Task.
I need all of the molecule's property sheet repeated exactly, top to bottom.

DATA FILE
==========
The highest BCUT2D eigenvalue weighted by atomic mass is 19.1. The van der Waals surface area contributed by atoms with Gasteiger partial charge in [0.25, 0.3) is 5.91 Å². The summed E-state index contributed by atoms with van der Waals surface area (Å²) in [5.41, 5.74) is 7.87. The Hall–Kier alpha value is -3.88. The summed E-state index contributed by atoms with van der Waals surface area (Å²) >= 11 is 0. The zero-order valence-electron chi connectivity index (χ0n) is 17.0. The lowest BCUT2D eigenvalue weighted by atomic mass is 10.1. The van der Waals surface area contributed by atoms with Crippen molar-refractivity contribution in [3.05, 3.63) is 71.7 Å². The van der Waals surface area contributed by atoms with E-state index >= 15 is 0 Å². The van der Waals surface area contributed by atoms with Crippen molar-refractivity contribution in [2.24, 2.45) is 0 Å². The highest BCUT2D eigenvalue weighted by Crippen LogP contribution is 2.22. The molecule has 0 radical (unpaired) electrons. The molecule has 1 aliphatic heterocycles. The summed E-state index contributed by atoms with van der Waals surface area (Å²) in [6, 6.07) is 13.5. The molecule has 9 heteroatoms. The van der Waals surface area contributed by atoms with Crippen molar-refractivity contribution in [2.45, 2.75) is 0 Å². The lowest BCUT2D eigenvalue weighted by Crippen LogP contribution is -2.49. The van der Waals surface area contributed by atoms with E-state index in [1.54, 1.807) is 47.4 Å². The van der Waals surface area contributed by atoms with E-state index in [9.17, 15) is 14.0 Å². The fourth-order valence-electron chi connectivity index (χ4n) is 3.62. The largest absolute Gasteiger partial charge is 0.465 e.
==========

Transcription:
The highest BCUT2D eigenvalue weighted by atomic mass is 19.1. The van der Waals surface area contributed by atoms with Gasteiger partial charge in [0.25, 0.3) is 5.91 Å². The summed E-state index contributed by atoms with van der Waals surface area (Å²) in [5.41, 5.74) is 7.87. The Hall–Kier alpha value is -3.88. The summed E-state index contributed by atoms with van der Waals surface area (Å²) >= 11 is 0. The zero-order valence-electron chi connectivity index (χ0n) is 17.0. The lowest BCUT2D eigenvalue weighted by atomic mass is 10.1. The van der Waals surface area contributed by atoms with Crippen molar-refractivity contribution in [3.05, 3.63) is 71.7 Å². The van der Waals surface area contributed by atoms with E-state index >= 15 is 0 Å². The van der Waals surface area contributed by atoms with Crippen molar-refractivity contribution in [2.24, 2.45) is 0 Å². The highest BCUT2D eigenvalue weighted by Crippen LogP contribution is 2.22. The molecule has 0 radical (unpaired) electrons. The molecule has 1 aliphatic heterocycles. The summed E-state index contributed by atoms with van der Waals surface area (Å²) in [6, 6.07) is 13.5. The molecule has 9 heteroatoms. The van der Waals surface area contributed by atoms with Crippen molar-refractivity contribution in [2.45, 2.75) is 0 Å². The lowest BCUT2D eigenvalue weighted by Crippen LogP contribution is -2.49. The van der Waals surface area contributed by atoms with E-state index in [1.54, 1.807) is 47.4 Å². The van der Waals surface area contributed by atoms with E-state index in [9.17, 15) is 14.0 Å². The fourth-order valence-electron chi connectivity index (χ4n) is 3.62. The largest absolute Gasteiger partial charge is 0.465 e.